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There is an active measles outbreak in Melbourne’s inner north, with the number of people affected more than doubled in recent weeks.

Victoria’s Department of Health and Human Services has received reports of five new cases of the highly contagious virus, which brings the tally of those affected by the outbreak to nine.

Three women and two men all aged in their 20s and 30s are included in these numbers.  A health spokesman has told the ABC, that two of these patients have had to be hospitalised as their condition is quite serious.

Image source: Instagram.
Image source: Instagram.

The current outbreak started two weeks ago, when four cases of measles were confirmed in Brunswick and East Brunswick.  Dr Roscoe Taylor,  Victoria’s acting Chief Health Officer, cautioned against complacency and making assumptions that other areas of Melbourne were not affected.

“We are concerned that more people may have been infected from coming into contact with these people in the community,” Dr Taylor said. “Measles has an incubation period of up to 18 days so illness acquired from contact could still be coming through, and cases could still remain infectious for many days.”

Measles is a highly infectious viral disease that can cause serious illness that can require hospitalisation.  Young children, the elderly and those unimmunised are particularly at risk of the disease.

Measles itself is considered rare in Australia, due to the measles vaccine most of the population receive.   However, the infection can be brought in by overseas travellers.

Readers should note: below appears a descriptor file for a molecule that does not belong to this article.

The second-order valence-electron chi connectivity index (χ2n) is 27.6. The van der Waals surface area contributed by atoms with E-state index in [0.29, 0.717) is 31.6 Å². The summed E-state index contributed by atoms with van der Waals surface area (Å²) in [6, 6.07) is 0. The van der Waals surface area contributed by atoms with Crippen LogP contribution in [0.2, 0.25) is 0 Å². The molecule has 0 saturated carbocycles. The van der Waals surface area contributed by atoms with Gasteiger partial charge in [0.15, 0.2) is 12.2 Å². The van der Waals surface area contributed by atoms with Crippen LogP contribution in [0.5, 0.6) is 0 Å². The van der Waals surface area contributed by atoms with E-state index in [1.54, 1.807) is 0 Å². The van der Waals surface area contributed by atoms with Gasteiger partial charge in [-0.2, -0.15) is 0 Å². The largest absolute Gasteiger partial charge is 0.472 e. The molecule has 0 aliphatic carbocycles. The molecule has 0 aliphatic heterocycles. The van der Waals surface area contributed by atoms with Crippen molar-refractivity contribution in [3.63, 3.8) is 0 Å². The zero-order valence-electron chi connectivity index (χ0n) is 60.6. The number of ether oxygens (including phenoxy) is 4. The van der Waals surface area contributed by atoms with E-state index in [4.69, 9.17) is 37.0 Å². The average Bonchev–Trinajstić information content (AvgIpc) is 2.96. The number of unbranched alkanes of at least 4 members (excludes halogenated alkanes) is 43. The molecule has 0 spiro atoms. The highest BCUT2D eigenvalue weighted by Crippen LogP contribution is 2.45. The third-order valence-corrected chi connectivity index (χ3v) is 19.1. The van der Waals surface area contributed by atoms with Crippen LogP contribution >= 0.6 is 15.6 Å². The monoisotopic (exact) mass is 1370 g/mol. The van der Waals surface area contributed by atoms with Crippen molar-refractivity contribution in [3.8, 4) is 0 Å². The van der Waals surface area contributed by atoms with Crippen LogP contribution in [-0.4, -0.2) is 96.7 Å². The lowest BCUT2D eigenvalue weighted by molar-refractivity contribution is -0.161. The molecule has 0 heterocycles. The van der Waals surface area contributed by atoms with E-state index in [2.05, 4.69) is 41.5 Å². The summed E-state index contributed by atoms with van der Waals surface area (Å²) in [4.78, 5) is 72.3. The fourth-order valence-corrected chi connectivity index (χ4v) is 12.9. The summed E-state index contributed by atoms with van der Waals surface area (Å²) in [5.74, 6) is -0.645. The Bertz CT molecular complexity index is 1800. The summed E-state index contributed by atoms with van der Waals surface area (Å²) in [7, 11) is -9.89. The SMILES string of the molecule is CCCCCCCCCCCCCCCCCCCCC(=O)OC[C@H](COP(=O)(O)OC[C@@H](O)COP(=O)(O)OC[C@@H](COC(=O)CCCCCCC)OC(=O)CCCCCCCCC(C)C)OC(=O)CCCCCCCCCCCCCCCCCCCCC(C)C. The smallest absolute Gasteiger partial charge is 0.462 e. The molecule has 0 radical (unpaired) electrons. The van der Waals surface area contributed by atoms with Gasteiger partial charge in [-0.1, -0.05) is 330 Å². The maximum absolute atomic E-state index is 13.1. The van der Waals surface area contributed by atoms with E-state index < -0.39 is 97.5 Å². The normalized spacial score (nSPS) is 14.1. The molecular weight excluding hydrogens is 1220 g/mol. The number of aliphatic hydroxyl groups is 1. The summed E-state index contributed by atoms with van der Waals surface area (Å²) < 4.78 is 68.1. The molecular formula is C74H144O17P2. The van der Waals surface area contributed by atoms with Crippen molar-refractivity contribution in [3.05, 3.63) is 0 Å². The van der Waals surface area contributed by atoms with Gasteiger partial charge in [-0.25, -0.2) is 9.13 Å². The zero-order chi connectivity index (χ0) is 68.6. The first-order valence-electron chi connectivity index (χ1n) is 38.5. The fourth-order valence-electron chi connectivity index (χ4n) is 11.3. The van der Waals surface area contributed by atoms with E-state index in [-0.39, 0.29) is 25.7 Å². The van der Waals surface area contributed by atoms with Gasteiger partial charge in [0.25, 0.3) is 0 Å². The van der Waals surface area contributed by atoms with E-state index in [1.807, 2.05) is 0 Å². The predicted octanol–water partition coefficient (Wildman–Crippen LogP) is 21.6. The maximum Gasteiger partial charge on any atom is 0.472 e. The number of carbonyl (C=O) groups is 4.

Dr Taylor said measles usually begins with common cold symptoms such as fever, sore throat, red eyes and a cough. A distinctive measles rash usually begins 3-7 days after the first symptoms, generally starting on the face and then spreading to the rest of the body.

“Anyone developing these symptoms is advised to ring ahead to their doctor or hospital and alert them that they have fever and a rash,” he said. “If you know you have been in contact with a measles case please alert your GP or hospital emergency department. The doctor or hospital will then be able to provide treatment in a way that minimises transmission.”


Image Source: Instagram

 

  • This just highlights important of immunisation and how few can put larger population at risk.

    Reply

  • How scary! Poor kids, they have no say in whether they’re vaccinated or not.

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  • yes vax’! i’m all for protecting our kids!

    Reply

  • Its crazy not to immunise these days. Viruses can spread so easily.

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  • I hope people now understand the importance of vaccinating, not just to protect their own children but to also protect the wider community.

    Reply

  • Measles can be such a bad and serious illness! I don’t understand why there are still people that don’t vaccinate their kids!!

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  • Another reason to vaccinate. I hope everyone infected during this outbreak fully recovers.

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  • Another reason to fully utilise the immunisation program available in Australia. Scary.

    Reply

  • Lke bg

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  • Thank god for vaccinations. I and my children have had measles and I wouldn’t wish it anyone. Hope those infected recover quickly.

    Reply

  • It is particularly important to let your G.P. know before arrival so other patients are protected.

    Reply

  • So scary! Please immunise!

    Reply

  • I did hear this in the news. It’s not good

    Reply

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